Judy Almonares, a student from the College of Veterinary Medicine (CVM) recalls how she had a family problem and a mental illness at the time she was processing her MRR.
“May family problem [ako] and diagnosed po ako with a mental illness and I’m appealing for my first MRR. During the Chancellor’s dialogue last time, he said that he will approve all appeals regardless of how many units [a student has], pero ang akin ay nadisapprove.”
Almonares mentioned how she only had 56 units left, but because CVM subjects are seasonal, paired with the inefficiencies of the Student Academic Information System (SAIS) her registration got complicated.
She was also present in the first public dialogue when the academic year began, when Sanchez, University Registrar Myrna Carandang, and Vice Chancellor for Academic Affairs Portia Lapitan were also present.
Until now, she is struggling to have her MRR approved.
Kat Sabangan, a BS Chemistry student planning to shift to BS Math and Science Teaching, was greatly affected by bureaucracy and SAIS. Due to systemic limitations, only her MRR pushed through. Because of this, she was not able to shift to her desired course and got her extension disapproved.
There were endorsements from people who know us… pero bakit hindi kami binigyan ng chance na tapusin?
“Sinabay ko po yung shifting ko sa extension kaso yung nangyari ay yung extension ko lang ang nagpush through. First extension ko rin ito, tapos di rin ako makakuha ng units dahil sa SAIS at may conflict sa subjects,” she said.
Some students only had thesis units left in order to graduate. Such is the case of Archie Delos Reyes, who shifted to CEM during his 5th year of residency, forcing him to appeal for MRR twice. Delos Reyes struggled to finish his thesis units because of financial problems, having only his single mother supporting him.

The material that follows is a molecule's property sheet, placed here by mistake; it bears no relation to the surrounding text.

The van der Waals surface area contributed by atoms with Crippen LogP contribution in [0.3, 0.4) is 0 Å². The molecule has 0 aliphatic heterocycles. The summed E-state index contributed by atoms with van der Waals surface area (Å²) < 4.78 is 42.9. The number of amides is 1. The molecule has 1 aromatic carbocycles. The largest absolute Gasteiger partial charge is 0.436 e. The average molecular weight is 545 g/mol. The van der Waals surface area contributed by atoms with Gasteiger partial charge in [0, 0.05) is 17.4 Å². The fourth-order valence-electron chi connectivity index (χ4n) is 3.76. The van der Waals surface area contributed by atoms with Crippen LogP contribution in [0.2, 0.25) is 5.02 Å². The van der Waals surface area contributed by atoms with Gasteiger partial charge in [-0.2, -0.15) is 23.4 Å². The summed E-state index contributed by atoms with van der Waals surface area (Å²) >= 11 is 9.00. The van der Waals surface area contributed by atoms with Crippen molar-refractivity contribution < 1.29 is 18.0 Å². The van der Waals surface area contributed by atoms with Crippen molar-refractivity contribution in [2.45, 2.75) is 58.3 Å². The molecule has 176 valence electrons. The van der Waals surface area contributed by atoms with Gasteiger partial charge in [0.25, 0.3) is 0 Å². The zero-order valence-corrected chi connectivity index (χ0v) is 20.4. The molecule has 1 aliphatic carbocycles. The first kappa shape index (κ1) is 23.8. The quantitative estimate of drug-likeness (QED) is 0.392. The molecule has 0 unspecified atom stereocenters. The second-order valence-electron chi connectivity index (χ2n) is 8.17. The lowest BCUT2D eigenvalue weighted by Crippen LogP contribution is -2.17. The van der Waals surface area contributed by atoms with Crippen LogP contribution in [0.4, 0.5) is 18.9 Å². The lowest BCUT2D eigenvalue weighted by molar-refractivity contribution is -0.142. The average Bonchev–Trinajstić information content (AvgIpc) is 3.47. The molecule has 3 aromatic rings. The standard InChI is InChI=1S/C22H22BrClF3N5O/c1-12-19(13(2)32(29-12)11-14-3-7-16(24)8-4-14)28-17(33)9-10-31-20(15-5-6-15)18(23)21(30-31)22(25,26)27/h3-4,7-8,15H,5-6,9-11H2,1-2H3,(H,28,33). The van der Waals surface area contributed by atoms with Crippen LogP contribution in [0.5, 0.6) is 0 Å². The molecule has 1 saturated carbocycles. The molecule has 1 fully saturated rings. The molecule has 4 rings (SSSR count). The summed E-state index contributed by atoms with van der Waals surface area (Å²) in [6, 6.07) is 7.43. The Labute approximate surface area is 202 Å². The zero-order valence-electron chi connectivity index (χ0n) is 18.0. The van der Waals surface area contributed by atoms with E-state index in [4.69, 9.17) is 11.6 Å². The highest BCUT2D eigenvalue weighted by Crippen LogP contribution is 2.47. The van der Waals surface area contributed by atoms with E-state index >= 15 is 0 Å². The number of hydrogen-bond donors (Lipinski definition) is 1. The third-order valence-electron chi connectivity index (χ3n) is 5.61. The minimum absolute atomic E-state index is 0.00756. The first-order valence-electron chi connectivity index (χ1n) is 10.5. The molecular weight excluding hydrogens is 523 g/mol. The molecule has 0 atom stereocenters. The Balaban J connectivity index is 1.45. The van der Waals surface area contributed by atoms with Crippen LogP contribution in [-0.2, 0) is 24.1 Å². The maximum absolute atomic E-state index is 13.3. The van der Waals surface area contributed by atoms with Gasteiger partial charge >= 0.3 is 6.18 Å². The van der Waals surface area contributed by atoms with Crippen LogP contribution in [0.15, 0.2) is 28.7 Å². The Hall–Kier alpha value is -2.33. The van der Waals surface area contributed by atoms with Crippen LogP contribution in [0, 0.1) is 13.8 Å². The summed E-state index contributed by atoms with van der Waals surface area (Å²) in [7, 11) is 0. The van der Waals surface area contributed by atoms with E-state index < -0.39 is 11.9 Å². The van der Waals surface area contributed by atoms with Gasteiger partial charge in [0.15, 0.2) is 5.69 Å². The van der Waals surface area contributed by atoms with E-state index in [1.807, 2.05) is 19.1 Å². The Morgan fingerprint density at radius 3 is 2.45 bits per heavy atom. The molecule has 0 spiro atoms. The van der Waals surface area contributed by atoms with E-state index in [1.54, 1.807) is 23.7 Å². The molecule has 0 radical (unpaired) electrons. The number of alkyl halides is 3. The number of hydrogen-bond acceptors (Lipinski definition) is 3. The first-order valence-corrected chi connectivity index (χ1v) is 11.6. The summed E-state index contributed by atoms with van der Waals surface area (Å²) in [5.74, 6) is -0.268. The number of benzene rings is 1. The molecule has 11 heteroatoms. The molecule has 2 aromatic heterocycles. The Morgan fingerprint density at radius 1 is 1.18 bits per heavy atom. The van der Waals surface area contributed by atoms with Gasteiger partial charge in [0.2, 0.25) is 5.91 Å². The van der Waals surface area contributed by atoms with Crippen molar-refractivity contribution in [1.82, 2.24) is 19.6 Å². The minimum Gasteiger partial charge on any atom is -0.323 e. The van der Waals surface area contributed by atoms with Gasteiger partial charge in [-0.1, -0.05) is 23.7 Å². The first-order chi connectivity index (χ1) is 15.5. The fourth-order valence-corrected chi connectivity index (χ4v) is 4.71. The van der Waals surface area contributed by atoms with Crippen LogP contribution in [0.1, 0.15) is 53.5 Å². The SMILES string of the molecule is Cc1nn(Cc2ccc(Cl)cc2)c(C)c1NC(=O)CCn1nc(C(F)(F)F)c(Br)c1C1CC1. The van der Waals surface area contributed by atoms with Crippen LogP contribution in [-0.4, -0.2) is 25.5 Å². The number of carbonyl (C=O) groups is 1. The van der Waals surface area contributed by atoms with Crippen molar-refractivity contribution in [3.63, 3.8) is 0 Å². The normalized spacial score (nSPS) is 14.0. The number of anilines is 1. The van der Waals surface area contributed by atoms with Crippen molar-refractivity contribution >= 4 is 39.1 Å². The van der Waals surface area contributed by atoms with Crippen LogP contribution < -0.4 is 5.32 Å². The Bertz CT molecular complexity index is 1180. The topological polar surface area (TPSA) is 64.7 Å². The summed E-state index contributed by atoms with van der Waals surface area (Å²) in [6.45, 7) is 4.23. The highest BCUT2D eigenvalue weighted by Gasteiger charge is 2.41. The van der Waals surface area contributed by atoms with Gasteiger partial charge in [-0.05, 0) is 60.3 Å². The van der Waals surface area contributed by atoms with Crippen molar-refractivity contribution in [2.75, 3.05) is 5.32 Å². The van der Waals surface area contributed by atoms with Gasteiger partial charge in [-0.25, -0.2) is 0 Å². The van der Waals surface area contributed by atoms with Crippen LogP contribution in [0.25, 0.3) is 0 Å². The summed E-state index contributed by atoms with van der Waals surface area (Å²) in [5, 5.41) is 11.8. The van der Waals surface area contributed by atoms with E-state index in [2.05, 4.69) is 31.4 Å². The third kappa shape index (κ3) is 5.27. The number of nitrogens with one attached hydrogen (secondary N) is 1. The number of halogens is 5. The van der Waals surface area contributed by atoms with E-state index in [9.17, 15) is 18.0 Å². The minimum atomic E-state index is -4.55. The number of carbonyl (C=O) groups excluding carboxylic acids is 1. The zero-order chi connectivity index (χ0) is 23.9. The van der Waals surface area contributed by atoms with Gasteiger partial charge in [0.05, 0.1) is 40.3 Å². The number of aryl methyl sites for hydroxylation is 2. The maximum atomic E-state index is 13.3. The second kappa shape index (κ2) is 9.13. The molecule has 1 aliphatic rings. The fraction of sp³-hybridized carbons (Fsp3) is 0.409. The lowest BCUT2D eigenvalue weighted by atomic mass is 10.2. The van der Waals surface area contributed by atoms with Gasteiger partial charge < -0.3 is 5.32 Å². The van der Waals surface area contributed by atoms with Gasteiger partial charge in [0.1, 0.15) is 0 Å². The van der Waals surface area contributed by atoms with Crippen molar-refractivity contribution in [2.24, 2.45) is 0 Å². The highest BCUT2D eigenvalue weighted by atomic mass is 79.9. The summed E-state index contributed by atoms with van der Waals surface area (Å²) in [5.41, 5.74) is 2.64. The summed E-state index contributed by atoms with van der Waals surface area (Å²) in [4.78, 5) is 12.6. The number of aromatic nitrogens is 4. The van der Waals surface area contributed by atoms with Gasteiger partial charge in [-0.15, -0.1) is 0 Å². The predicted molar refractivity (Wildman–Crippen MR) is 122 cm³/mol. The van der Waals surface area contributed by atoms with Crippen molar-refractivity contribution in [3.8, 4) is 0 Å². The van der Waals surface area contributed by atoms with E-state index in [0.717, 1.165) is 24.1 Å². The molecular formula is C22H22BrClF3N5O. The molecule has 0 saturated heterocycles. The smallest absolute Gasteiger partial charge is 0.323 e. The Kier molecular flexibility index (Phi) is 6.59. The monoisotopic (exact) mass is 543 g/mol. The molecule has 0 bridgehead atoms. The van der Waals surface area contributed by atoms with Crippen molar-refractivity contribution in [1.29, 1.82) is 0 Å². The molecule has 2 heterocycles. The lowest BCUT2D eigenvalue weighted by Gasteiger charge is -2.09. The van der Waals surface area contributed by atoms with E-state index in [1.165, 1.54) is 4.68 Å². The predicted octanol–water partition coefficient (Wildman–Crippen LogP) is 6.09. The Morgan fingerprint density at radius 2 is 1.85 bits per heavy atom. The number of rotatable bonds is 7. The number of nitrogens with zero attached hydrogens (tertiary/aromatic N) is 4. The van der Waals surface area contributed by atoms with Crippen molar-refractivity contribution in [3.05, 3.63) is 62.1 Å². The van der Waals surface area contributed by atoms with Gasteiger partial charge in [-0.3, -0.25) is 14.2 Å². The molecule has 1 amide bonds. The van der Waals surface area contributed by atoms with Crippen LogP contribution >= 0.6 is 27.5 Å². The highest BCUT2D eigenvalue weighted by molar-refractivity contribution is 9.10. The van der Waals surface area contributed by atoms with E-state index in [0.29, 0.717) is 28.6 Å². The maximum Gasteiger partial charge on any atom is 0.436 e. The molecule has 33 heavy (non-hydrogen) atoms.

Lea Vicente, another student, criticized how the appeals were being decided upon by people who do not personally know the students. “There were endorsements from people who know us… pero bakit hindi kami binigyan ng chance na tapusin?”
Jio Baldesimo, a student from the College of Development Communication (CDC), cited the death of Kristel Tejada in 2013, who was deprived of education due to the “no late payment” policy in UP Manila.
“We are the warm bodies to remind you that these policies aren’t just black and white reminders, these are students. Sana sa pag-iisip natin ng policies, iniisip natin ang effect niya,” Baldesimo said. The admin attempted to wrap up and leave the dialogue after Baldesimo’s statement due to Concepcion having “other matters to attend to.”
Upon trying to walk out, the students blocked off all exits of the auditorium and staged a lightning rally to assert their demands.
Failing to exit the auditorium, both were left with no choice but to consult the students in close proximity. Students with pending cases got to personally talk with Concepcion while Sanchez noted the names of the students afterward.
WATCH: A personal plea
Students talk to President Concepcion and Chancellor Sanchez about their registration concerns.
Upon negotiation, the students managed to convince the administration to release a follow-up memorandum to allow students with pending cases to attend class.
The students then continued their protest action at the front of the Old Humanities Building, where they echoed their calls for genuine free education. [P]
CORRECTION: An earlier edition of this article misspelled a student’s name and her remaining units. It has been corrected to Judy Almonares, and 56 units left. –Ed.